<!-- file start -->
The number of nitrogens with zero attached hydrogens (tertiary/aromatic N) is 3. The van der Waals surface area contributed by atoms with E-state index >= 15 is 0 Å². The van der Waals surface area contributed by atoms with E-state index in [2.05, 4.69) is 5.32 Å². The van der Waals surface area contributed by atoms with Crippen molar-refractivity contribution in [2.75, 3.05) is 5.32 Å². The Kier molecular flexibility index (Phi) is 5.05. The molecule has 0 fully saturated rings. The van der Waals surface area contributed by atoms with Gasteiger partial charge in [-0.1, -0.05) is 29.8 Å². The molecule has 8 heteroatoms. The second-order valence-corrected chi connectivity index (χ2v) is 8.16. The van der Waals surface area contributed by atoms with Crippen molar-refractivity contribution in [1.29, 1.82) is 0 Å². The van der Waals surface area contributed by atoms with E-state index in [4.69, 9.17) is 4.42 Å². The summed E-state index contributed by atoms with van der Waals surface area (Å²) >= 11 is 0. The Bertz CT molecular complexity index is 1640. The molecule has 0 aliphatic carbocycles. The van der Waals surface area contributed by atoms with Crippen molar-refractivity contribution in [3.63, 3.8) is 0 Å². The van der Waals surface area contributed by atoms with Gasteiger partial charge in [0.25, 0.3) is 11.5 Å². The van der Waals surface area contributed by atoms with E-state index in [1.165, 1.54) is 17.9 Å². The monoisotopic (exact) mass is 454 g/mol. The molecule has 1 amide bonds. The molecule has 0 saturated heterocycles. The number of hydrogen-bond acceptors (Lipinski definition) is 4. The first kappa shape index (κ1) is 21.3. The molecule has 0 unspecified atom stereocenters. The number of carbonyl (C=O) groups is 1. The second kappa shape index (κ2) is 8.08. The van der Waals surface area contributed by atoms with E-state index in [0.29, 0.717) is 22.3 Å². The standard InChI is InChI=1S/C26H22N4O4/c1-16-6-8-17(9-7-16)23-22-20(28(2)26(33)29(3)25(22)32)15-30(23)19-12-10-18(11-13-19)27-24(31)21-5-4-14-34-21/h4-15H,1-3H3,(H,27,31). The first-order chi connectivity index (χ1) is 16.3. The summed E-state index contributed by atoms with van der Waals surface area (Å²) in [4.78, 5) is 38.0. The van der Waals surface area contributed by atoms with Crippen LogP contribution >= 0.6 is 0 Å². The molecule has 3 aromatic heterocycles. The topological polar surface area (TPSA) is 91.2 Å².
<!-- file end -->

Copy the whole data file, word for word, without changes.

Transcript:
The number of nitrogens with zero attached hydrogens (tertiary/aromatic N) is 3. The van der Waals surface area contributed by atoms with E-state index >= 15 is 0 Å². The van der Waals surface area contributed by atoms with E-state index in [2.05, 4.69) is 5.32 Å². The van der Waals surface area contributed by atoms with Crippen molar-refractivity contribution in [2.75, 3.05) is 5.32 Å². The Kier molecular flexibility index (Phi) is 5.05. The molecule has 0 fully saturated rings. The van der Waals surface area contributed by atoms with Gasteiger partial charge in [-0.1, -0.05) is 29.8 Å². The molecule has 8 heteroatoms. The second-order valence-corrected chi connectivity index (χ2v) is 8.16. The van der Waals surface area contributed by atoms with Crippen molar-refractivity contribution in [1.29, 1.82) is 0 Å². The van der Waals surface area contributed by atoms with E-state index in [4.69, 9.17) is 4.42 Å². The summed E-state index contributed by atoms with van der Waals surface area (Å²) >= 11 is 0. The Bertz CT molecular complexity index is 1640. The molecule has 0 aliphatic carbocycles. The van der Waals surface area contributed by atoms with Crippen molar-refractivity contribution in [3.63, 3.8) is 0 Å². The van der Waals surface area contributed by atoms with Gasteiger partial charge in [0.25, 0.3) is 11.5 Å². The van der Waals surface area contributed by atoms with E-state index in [1.165, 1.54) is 17.9 Å². The monoisotopic (exact) mass is 454 g/mol. The molecule has 1 amide bonds. The molecule has 0 saturated heterocycles. The number of hydrogen-bond acceptors (Lipinski definition) is 4. The first kappa shape index (κ1) is 21.3. The molecule has 0 unspecified atom stereocenters. The number of carbonyl (C=O) groups is 1. The second kappa shape index (κ2) is 8.08. The van der Waals surface area contributed by atoms with E-state index in [0.29, 0.717) is 22.3 Å². The standard InChI is InChI=1S/C26H22N4O4/c1-16-6-8-17(9-7-16)23-22-20(28(2)26(33)29(3)25(22)32)15-30(23)19-12-10-18(11-13-19)27-24(31)21-5-4-14-34-21/h4-15H,1-3H3,(H,27,31). The first-order chi connectivity index (χ1) is 16.3. The summed E-state index contributed by atoms with van der Waals surface area (Å²) in [4.78, 5) is 38.0. The van der Waals surface area contributed by atoms with Crippen LogP contribution >= 0.6 is 0 Å². The molecule has 3 aromatic heterocycles. The topological polar surface area (TPSA) is 91.2 Å².